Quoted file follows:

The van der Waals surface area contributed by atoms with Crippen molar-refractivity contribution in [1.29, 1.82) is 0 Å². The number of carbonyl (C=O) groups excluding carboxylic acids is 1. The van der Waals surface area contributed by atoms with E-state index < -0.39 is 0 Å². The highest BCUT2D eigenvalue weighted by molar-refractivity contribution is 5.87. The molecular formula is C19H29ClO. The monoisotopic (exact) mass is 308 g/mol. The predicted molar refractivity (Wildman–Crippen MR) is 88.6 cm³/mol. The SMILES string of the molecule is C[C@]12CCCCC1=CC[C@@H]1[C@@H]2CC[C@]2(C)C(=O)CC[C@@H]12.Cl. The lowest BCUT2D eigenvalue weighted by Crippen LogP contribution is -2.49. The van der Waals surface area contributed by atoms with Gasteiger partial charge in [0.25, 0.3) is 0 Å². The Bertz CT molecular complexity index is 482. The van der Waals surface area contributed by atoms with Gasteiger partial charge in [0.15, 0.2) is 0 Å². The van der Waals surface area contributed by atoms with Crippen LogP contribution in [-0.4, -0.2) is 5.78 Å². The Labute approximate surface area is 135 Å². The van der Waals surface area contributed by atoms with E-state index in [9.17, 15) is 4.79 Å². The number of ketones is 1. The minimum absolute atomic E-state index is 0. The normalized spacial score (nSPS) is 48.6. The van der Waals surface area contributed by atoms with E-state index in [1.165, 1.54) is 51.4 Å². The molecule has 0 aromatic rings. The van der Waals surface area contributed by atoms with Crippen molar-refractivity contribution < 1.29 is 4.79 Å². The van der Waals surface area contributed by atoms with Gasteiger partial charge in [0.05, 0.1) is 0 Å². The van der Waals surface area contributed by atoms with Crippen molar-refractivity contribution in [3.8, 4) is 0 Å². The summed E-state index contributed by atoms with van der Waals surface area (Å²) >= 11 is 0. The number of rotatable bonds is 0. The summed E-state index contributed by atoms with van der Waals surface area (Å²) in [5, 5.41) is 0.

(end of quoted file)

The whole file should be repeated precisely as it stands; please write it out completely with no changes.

The van der Waals surface area contributed by atoms with Crippen molar-refractivity contribution in [1.29, 1.82) is 0 Å². The number of carbonyl (C=O) groups excluding carboxylic acids is 1. The van der Waals surface area contributed by atoms with E-state index < -0.39 is 0 Å². The highest BCUT2D eigenvalue weighted by molar-refractivity contribution is 5.87. The molecular formula is C19H29ClO. The monoisotopic (exact) mass is 308 g/mol. The predicted molar refractivity (Wildman–Crippen MR) is 88.6 cm³/mol. The SMILES string of the molecule is C[C@]12CCCCC1=CC[C@@H]1[C@@H]2CC[C@]2(C)C(=O)CC[C@@H]12.Cl. The lowest BCUT2D eigenvalue weighted by Crippen LogP contribution is -2.49. The van der Waals surface area contributed by atoms with Gasteiger partial charge in [0.25, 0.3) is 0 Å². The Bertz CT molecular complexity index is 482. The van der Waals surface area contributed by atoms with Gasteiger partial charge in [0.15, 0.2) is 0 Å². The van der Waals surface area contributed by atoms with Crippen LogP contribution in [-0.4, -0.2) is 5.78 Å². The Labute approximate surface area is 135 Å². The van der Waals surface area contributed by atoms with E-state index in [9.17, 15) is 4.79 Å². The number of ketones is 1. The minimum absolute atomic E-state index is 0. The normalized spacial score (nSPS) is 48.6. The van der Waals surface area contributed by atoms with E-state index in [1.165, 1.54) is 51.4 Å². The molecule has 0 aromatic rings. The van der Waals surface area contributed by atoms with Crippen molar-refractivity contribution < 1.29 is 4.79 Å². The van der Waals surface area contributed by atoms with Gasteiger partial charge in [0.05, 0.1) is 0 Å². The van der Waals surface area contributed by atoms with Crippen molar-refractivity contribution in [3.8, 4) is 0 Å². The summed E-state index contributed by atoms with van der Waals surface area (Å²) >= 11 is 0. The number of rotatable bonds is 0. The summed E-state index contributed by atoms with van der Waals surface area (Å²) in [5, 5.41) is 0.